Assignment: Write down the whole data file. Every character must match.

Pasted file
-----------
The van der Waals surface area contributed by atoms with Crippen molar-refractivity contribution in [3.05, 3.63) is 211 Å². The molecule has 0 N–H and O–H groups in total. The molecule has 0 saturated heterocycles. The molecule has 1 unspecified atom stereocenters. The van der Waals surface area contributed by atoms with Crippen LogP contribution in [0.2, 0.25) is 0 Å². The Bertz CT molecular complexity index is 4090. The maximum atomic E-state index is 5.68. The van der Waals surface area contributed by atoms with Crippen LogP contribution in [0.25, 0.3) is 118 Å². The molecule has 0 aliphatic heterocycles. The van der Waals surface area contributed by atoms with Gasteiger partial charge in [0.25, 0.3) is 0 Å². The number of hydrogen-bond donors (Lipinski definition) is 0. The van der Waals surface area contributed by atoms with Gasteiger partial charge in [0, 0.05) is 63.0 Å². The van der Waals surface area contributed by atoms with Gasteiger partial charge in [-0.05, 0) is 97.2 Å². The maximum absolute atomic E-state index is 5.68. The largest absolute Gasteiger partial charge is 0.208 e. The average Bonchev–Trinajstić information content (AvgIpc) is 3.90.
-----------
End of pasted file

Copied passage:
The van der Waals surface area contributed by atoms with Crippen molar-refractivity contribution in [3.05, 3.63) is 211 Å². The molecule has 0 N–H and O–H groups in total. The molecule has 0 saturated heterocycles. The molecule has 1 unspecified atom stereocenters. The van der Waals surface area contributed by atoms with Crippen LogP contribution in [0.2, 0.25) is 0 Å². The Bertz CT molecular complexity index is 4090. The maximum atomic E-state index is 5.68. The van der Waals surface area contributed by atoms with Crippen LogP contribution in [0.25, 0.3) is 118 Å². The molecule has 0 aliphatic heterocycles. The van der Waals surface area contributed by atoms with Gasteiger partial charge in [0.25, 0.3) is 0 Å². The number of hydrogen-bond donors (Lipinski definition) is 0. The van der Waals surface area contributed by atoms with Gasteiger partial charge in [0, 0.05) is 63.0 Å². The van der Waals surface area contributed by atoms with Gasteiger partial charge in [-0.05, 0) is 97.2 Å². The maximum absolute atomic E-state index is 5.68. The largest absolute Gasteiger partial charge is 0.208 e. The average Bonchev–Trinajstić information content (AvgIpc) is 3.90.